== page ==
A wealth of zinc and folic acid supplements claim to increase male fertility, spurring use among couples trying to conceive. However, a new trial published in JAMA casts doubt on the supplements’ abilities to help.
The trial, conducted at four centers across the United States, found no difference in live birth or semen quality measures between men who received supplementation versus men who received a placebo.
“Many of us believed that antioxidant treatment of males would improve sperm parameters and pregnancy outcomes,” said Dr. Jared Robins, associate professor of obstetrics and gynecology, at Northwestern Feinberg School of Medicine, who was a co-author of the study. “We did not expect this result.”
As many as 45 percent of adult men in the United States reported using some type of dietary supplement from 1999 to 2012, according to previously published findings.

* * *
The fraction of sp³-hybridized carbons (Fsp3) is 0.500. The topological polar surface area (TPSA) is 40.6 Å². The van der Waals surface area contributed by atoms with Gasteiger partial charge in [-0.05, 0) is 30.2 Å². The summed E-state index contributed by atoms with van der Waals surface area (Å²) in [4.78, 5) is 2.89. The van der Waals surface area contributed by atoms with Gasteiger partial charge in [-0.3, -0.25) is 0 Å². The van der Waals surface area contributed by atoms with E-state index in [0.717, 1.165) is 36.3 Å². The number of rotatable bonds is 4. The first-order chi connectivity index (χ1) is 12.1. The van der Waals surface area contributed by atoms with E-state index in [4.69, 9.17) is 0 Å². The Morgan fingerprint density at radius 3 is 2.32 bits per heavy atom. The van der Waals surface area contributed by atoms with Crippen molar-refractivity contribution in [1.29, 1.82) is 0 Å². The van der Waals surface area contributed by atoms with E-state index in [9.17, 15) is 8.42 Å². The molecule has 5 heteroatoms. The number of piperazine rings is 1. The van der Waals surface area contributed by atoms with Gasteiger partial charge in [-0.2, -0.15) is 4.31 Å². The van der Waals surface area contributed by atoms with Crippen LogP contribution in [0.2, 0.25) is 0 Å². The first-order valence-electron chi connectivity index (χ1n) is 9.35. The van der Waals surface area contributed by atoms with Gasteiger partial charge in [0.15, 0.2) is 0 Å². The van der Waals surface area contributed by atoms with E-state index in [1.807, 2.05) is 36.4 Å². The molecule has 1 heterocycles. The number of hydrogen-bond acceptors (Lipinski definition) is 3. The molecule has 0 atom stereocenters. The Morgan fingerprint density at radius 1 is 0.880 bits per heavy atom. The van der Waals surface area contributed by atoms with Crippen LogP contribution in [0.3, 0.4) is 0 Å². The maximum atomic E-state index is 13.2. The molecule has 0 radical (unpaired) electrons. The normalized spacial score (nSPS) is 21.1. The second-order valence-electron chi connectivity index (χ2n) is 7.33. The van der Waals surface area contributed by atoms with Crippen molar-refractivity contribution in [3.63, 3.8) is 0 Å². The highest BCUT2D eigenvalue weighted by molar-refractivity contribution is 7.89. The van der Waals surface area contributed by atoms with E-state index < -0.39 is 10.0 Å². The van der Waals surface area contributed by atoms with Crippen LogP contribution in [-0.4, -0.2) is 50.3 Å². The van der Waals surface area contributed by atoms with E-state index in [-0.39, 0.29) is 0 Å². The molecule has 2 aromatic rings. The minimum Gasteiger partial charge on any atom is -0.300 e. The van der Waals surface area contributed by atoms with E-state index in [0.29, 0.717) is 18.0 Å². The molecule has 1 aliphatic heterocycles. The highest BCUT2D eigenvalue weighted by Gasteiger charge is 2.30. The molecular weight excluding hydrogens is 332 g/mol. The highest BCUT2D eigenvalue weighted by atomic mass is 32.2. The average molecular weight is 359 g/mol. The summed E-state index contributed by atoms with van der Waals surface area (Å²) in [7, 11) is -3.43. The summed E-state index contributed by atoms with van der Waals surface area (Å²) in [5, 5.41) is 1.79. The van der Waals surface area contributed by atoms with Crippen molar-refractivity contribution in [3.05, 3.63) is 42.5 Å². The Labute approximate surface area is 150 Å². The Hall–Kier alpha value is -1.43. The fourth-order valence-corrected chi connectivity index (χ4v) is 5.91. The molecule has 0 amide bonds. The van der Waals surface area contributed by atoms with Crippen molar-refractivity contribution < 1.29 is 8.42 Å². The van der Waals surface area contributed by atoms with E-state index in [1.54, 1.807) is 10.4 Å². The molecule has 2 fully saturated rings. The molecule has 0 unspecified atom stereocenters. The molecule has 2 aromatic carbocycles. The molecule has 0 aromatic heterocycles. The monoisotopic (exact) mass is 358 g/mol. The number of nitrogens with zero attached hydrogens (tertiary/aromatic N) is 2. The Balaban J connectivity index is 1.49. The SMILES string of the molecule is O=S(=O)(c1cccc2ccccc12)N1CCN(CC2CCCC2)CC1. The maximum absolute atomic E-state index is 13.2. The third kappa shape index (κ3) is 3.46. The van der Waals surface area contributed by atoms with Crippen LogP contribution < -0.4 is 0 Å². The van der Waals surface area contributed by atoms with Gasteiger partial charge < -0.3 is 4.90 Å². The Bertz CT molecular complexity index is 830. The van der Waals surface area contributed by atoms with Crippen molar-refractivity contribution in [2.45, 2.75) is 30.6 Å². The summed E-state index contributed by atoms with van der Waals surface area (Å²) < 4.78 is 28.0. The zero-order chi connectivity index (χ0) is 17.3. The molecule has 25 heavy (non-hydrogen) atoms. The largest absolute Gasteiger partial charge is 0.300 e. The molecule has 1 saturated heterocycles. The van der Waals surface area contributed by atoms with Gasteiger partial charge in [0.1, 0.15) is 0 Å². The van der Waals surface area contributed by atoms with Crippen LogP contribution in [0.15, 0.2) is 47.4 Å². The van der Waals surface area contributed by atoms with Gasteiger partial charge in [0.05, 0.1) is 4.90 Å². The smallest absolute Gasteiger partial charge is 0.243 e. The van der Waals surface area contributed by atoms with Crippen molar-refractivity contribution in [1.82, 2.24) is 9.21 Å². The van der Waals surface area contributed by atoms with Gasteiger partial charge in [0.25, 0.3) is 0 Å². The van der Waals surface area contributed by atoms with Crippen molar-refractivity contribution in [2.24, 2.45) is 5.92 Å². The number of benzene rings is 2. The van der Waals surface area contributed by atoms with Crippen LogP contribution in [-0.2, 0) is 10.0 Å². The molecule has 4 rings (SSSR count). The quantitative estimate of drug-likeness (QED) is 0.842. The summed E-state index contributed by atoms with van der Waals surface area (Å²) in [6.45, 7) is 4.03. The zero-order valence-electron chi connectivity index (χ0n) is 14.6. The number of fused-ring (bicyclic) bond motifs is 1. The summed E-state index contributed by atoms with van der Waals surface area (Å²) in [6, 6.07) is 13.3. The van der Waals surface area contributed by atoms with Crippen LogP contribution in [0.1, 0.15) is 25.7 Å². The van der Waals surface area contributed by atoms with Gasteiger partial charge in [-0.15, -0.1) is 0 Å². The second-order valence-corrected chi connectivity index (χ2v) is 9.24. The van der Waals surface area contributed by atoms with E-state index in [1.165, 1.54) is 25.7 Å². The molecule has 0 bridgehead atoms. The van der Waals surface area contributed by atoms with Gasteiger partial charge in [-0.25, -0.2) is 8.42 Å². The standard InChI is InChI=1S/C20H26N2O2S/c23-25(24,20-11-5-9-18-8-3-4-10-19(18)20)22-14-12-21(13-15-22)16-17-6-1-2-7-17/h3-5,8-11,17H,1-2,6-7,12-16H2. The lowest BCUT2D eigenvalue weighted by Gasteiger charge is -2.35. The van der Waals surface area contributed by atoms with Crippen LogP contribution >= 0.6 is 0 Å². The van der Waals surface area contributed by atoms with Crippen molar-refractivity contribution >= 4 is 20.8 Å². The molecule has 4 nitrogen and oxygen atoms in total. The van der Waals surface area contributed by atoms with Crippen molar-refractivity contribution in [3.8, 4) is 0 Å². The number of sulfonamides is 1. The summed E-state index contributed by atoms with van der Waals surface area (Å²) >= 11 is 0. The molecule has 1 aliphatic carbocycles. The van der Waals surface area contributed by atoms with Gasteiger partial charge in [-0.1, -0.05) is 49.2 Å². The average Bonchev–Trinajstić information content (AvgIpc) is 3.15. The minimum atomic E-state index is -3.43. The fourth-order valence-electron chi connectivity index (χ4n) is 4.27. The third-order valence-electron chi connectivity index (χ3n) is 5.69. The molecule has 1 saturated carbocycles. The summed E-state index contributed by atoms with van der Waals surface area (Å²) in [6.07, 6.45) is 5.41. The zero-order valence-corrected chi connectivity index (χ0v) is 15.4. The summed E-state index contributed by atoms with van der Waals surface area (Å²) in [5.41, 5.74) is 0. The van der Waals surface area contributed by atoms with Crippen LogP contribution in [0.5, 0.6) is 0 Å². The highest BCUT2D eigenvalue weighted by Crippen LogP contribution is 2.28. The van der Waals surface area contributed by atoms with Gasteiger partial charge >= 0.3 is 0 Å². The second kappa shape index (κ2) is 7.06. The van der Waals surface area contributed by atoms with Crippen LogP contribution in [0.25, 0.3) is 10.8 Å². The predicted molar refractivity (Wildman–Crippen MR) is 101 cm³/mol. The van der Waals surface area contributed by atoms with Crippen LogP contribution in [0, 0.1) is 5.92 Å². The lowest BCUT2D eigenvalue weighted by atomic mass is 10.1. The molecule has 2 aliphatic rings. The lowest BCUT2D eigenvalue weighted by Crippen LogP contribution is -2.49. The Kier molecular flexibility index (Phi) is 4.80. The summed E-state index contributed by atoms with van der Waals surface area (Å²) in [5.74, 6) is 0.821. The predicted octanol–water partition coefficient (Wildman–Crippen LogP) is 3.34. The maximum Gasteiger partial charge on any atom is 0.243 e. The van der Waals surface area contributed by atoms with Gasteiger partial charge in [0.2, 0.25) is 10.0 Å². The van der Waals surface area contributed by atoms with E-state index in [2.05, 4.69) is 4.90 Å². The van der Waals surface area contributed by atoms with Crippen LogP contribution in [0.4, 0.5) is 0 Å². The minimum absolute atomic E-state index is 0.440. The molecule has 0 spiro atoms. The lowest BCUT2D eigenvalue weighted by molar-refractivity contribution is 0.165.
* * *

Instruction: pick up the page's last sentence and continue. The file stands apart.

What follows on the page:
Many of these formulations claim benefits for fertility, ranging from increased sperm count to other, less quantitative measures like enhanced “libido” or “vitality.” These purported fertility boosters often contain folic acid and zinc, both of which are involved in spermatogenesis, but exact details of these compounds’ role in sperm creation is still uncertain.
The Food and Drug Administration is not permitted to evaluate dietary supplements until after they hit the market, creating a largely unregulated morass of dubious claims and uncertain effectiveness, according to Dr. Robins. Past trials have been small and, consequently, results have widely varied, so a large randomized trial was needed to determine the effectiveness, if any, of zinc and folic acid.Friday Letter Submission, Publish on February 21